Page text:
It was impossible to know for sure.  Impossible, even, to say if the locals knew for sure.  The gap between the haves and the have-nots in Buenos Aires is much wider than their proximity to each other.   
    Whatever the truth may be it is clear that Boca would be a different place if it found itself in the safe shadow of a high rise condo, or the patron of a riverside Montessori school.  The constant but mild hint of peril provided an essential contrast that made its bright walls bolder.

Tigre

It had taken about three hours to get to this tiny island outside of Buenos Aires criss-crossed by canals, and all there was to do was sit and watch the boats go by.  And drink, of course.  Our waitress kindly boxed our tall glass bottles of Quilmes in custom fitted styrofoam sleeves to keep them cool in the slight humidity.  We asked her when the next river ferry back to the train station was, and she just shrugged.  Every hour or so, she said, as if even that time frame was too specific.

Buenos Aires finds little ways to speed you up.  The boulevards are extra wide and the crosswalk lights are comparatively very short.  It sets the pace and you hurry to keep up.  Tigre, on the other hand, is slow and muddy.  It sets the pace and you, traumatized still by the big city from which you’ve just arrived, hurry to slow down.

Located on the Paraná delta at the mouth of the river Plata, Tigre is where porteños come for the weekend or the summer.  Some live here full time, as evidenced by the school kids who shared our ferry upriver on their way home.  As we reached our stop, I wondered how many of them commuted into the city.  It was technically an outer suburb, the very last stop on one of the commuter lines, but to throw yourself back into the hustle seemed to defeat the purpose of living here in the first place.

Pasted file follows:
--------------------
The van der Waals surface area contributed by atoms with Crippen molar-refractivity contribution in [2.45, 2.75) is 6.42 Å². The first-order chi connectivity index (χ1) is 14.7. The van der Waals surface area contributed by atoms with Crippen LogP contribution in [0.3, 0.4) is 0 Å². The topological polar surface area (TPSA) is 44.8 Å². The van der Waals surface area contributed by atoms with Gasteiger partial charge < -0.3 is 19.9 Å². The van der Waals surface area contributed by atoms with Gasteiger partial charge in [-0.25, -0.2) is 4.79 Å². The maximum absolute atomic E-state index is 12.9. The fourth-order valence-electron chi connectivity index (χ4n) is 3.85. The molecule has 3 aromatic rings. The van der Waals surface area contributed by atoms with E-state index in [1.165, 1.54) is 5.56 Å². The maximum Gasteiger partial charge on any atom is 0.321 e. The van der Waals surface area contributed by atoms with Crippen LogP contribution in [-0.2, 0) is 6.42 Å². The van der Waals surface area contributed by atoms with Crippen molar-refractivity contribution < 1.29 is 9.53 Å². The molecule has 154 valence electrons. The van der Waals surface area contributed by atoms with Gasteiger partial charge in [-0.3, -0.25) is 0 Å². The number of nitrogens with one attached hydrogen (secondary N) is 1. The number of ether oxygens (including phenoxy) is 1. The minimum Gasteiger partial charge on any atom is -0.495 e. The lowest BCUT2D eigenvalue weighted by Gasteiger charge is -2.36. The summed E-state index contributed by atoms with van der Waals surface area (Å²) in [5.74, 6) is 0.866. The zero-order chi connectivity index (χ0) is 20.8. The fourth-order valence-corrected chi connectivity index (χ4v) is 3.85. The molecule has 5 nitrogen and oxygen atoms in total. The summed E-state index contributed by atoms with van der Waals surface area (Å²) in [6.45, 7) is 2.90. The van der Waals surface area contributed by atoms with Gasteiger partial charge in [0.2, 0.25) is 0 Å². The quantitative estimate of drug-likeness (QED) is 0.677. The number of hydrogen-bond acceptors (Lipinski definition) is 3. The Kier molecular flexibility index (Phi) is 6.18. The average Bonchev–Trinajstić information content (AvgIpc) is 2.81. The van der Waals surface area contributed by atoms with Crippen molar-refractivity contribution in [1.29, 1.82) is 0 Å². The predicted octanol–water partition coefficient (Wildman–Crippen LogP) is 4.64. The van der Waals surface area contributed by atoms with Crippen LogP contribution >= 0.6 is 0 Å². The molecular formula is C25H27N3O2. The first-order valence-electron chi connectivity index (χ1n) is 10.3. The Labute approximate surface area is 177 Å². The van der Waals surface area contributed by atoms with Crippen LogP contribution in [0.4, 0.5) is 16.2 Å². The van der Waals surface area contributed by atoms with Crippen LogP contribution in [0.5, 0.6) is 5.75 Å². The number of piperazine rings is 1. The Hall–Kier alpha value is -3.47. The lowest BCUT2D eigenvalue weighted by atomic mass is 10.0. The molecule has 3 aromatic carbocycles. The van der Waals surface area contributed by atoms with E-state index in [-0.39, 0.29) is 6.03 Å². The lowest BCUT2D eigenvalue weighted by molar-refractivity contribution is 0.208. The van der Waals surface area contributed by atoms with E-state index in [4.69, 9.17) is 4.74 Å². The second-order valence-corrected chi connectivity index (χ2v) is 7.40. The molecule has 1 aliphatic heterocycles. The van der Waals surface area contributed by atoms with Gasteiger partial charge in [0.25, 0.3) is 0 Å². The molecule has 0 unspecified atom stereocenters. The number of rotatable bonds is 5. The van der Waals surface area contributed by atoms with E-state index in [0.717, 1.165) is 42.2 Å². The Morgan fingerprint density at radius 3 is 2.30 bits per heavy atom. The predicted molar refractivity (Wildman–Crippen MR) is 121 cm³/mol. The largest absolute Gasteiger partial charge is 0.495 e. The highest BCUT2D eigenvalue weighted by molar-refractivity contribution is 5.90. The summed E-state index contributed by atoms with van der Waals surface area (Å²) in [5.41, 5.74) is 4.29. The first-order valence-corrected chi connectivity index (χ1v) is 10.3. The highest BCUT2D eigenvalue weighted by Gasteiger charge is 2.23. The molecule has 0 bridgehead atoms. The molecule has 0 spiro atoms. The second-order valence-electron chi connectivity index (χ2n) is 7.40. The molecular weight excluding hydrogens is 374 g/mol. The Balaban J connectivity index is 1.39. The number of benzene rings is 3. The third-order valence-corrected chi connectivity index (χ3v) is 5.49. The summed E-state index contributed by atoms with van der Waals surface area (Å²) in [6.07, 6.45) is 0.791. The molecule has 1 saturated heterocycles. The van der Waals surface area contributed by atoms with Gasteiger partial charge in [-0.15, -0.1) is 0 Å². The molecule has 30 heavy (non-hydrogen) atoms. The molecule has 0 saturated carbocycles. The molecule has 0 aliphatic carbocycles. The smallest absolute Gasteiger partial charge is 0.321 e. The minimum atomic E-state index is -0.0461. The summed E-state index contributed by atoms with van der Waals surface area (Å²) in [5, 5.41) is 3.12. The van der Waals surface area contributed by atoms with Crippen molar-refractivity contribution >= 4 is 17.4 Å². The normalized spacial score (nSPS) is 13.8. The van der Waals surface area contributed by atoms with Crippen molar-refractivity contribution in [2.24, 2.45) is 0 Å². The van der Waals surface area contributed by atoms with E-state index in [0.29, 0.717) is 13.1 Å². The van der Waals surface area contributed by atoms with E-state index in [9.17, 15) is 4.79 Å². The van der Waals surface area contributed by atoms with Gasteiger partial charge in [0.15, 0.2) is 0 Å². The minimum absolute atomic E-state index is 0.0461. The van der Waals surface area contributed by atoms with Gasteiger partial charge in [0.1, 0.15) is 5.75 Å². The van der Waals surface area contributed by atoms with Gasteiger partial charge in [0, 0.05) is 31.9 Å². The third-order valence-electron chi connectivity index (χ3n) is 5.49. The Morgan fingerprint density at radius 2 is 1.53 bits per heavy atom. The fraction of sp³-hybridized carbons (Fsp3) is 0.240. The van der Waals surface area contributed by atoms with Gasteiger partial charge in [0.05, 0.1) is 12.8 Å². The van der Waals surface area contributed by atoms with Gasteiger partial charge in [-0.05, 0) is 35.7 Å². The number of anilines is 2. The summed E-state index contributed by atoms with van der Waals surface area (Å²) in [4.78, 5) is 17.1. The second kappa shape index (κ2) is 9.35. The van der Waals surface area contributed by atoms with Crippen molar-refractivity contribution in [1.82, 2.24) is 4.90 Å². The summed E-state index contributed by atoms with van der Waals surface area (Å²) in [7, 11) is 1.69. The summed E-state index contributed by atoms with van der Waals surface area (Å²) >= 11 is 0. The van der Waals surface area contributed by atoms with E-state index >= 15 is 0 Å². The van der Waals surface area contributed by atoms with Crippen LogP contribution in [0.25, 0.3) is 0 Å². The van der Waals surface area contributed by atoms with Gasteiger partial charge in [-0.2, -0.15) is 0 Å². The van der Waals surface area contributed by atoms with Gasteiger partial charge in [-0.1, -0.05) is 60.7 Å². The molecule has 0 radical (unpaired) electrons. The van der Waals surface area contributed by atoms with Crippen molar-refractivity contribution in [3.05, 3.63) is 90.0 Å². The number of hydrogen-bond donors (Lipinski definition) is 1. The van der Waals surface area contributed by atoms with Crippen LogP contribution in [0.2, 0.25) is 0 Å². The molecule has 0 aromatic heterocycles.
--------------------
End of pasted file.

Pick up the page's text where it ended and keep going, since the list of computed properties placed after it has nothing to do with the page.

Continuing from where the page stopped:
It took us five minutes to walk half the island in search of lunch.  We passed on the first restaurant we saw but settled arbitrarily on the second (and only other) one a hundred yards down a stone path.  The mud around the path was wet and deep, as it must be perpetually, but the restaurant was on slightly higher ground.  On the other side of the canal was a gas station, and as we ate milanesa napolitana de pollo (basically chicken parm) and steak sandwiches, the entirety of our entertainment came from trying to guess which of the speedboats that would put-put up and down the shallow muddy water would stop at the gas station, and which would pass it by.

The meal ended, and we found ourselves ambling back to the ferry.  We’d seen it all, without going anywhere.  We passed summer homes in various styles, this one modeled after an alpine lodge, that one more like a hobbit hole.  We saw them all again, and one more time, our paces slower with each pass, as three different ferries passed us by, sloshing warm brown wakes of water onto people’s lawns.